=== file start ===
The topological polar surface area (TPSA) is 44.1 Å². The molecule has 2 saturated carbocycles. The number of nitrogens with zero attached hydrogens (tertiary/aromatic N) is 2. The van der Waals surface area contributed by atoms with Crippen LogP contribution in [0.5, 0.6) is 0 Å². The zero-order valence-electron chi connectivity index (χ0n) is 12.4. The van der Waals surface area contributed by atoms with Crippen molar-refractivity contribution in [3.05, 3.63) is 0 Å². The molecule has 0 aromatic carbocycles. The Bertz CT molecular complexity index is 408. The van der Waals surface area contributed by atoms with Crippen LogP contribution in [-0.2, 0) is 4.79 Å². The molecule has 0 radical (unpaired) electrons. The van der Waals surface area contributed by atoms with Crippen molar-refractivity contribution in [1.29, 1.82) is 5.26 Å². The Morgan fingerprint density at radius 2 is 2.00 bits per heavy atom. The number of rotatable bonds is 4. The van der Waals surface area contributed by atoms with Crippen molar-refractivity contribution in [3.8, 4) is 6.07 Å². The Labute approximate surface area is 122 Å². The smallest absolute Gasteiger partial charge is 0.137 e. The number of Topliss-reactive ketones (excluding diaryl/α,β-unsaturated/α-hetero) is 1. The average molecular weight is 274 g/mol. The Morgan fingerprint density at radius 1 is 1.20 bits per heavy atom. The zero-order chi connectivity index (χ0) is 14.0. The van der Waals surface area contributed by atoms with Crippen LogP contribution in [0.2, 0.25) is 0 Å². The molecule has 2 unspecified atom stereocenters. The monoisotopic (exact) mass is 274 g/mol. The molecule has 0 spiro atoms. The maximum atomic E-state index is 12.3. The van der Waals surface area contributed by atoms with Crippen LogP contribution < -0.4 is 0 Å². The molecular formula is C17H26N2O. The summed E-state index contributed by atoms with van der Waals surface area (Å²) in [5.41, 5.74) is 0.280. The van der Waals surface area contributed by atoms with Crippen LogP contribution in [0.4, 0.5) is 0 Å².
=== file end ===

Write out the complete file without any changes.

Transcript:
The topological polar surface area (TPSA) is 44.1 Å². The molecule has 2 saturated carbocycles. The number of nitrogens with zero attached hydrogens (tertiary/aromatic N) is 2. The van der Waals surface area contributed by atoms with Crippen LogP contribution in [0.5, 0.6) is 0 Å². The zero-order valence-electron chi connectivity index (χ0n) is 12.4. The van der Waals surface area contributed by atoms with Crippen molar-refractivity contribution in [3.05, 3.63) is 0 Å². The molecule has 0 aromatic carbocycles. The Bertz CT molecular complexity index is 408. The van der Waals surface area contributed by atoms with Crippen LogP contribution in [-0.2, 0) is 4.79 Å². The molecule has 0 radical (unpaired) electrons. The van der Waals surface area contributed by atoms with Crippen molar-refractivity contribution in [1.29, 1.82) is 5.26 Å². The Morgan fingerprint density at radius 2 is 2.00 bits per heavy atom. The number of rotatable bonds is 4. The van der Waals surface area contributed by atoms with Crippen molar-refractivity contribution in [3.8, 4) is 6.07 Å². The Labute approximate surface area is 122 Å². The smallest absolute Gasteiger partial charge is 0.137 e. The number of Topliss-reactive ketones (excluding diaryl/α,β-unsaturated/α-hetero) is 1. The average molecular weight is 274 g/mol. The Morgan fingerprint density at radius 1 is 1.20 bits per heavy atom. The zero-order chi connectivity index (χ0) is 14.0. The van der Waals surface area contributed by atoms with Crippen LogP contribution in [0.2, 0.25) is 0 Å². The molecule has 2 unspecified atom stereocenters. The monoisotopic (exact) mass is 274 g/mol. The molecule has 0 spiro atoms. The maximum atomic E-state index is 12.3. The van der Waals surface area contributed by atoms with Crippen LogP contribution < -0.4 is 0 Å². The molecular formula is C17H26N2O. The summed E-state index contributed by atoms with van der Waals surface area (Å²) in [5.41, 5.74) is 0.280. The van der Waals surface area contributed by atoms with Crippen LogP contribution in [0.4, 0.5) is 0 Å².